Fans attending the Euro 2022 women’s football tournament could be offered park and ride schemes if further industrial action hits their travel plans.

The show-piece event will be spread across 10 venues in England, and organisers hope to have sold at least half a million tickets before the tournament kicks off on 6 July.

The potential for further strike action on the transport network this summer though means organisers are working to ensure disruption is kept to an absolute minimum.

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Chris Bryant, head of UEFA Women’s EURO 2022 tournament delivery, said: “Any kind of strike action would be really detrimental to the tournament.

“That’s something we really hope doesn’t happen for the event, for the sport and everything we are trying to achieve.

“Have we looked at contingency plans in the event that does happen? Yes, we have.

“All major events are having to do that because of the uncertainty of what the next few weeks and months look like.”

England, who are among the favourites, will kick off their campaign at Old Trafford against Austria in two weeks time.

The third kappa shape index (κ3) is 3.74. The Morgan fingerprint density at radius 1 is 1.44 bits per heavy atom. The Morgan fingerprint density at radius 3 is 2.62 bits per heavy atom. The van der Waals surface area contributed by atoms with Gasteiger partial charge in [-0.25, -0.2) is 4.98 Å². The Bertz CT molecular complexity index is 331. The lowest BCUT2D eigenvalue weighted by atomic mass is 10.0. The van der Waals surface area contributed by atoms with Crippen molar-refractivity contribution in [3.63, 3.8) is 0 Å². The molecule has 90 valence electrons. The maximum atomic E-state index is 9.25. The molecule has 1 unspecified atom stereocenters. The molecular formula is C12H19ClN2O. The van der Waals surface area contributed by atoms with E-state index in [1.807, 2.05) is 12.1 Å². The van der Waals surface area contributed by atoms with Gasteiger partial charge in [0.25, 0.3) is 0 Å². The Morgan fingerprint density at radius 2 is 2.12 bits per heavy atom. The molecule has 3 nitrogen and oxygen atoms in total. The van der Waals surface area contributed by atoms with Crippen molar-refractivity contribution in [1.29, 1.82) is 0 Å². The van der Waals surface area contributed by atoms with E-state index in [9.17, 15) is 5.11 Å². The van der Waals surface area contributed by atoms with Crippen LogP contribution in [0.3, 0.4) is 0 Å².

Brighton, Wembley, Brentford, Manchester, Milton Keynes, Rotherham, Sheffield, Southampton, and Leigh in Greater Manchester are all hosting matches.

Park and ride schemes are among the most realistic contingency options which could be organised at relatively short notice.

“It’s not like what we saw at the (men’s) FA Cup semi-finals where you can just put buses on because all the fans are coming from one city and another city,” Mr Bryant added.

“The reality here is that you have got a lot of fans coming from all over the country to the stadium.

“There’s lots of options in the contingency plans, but the reality is that you have to understand what’s best for the city and the stadia that’s being affected.”

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A quiet Glasgow Central Station, as members of the Rail, Maritime and Transport union begin their nationwide strike in a bitter dispute over pay, jobs and conditions. Picture date: Tuesday June 21, 2022.

Image: UK rail stations were largely deserted on Tuesday

Organisers have also faced criticism from some players over the use of some venues with capacities below 10,000.

Mr Bryant insisted they have the right blend of venues to enable a successful tournament that delivers good atmospheres across all the matches.

“We have no plans to change any of the stadia,” he said.

“These things take a lot of time and planning…we are happy with the stadiums.”

Over 450,000 tickets have been sold so far, with several of the big matches already sold out.

Sp,e 96,000 of those tickets have been sold to fans outside England who will visit for the tournament.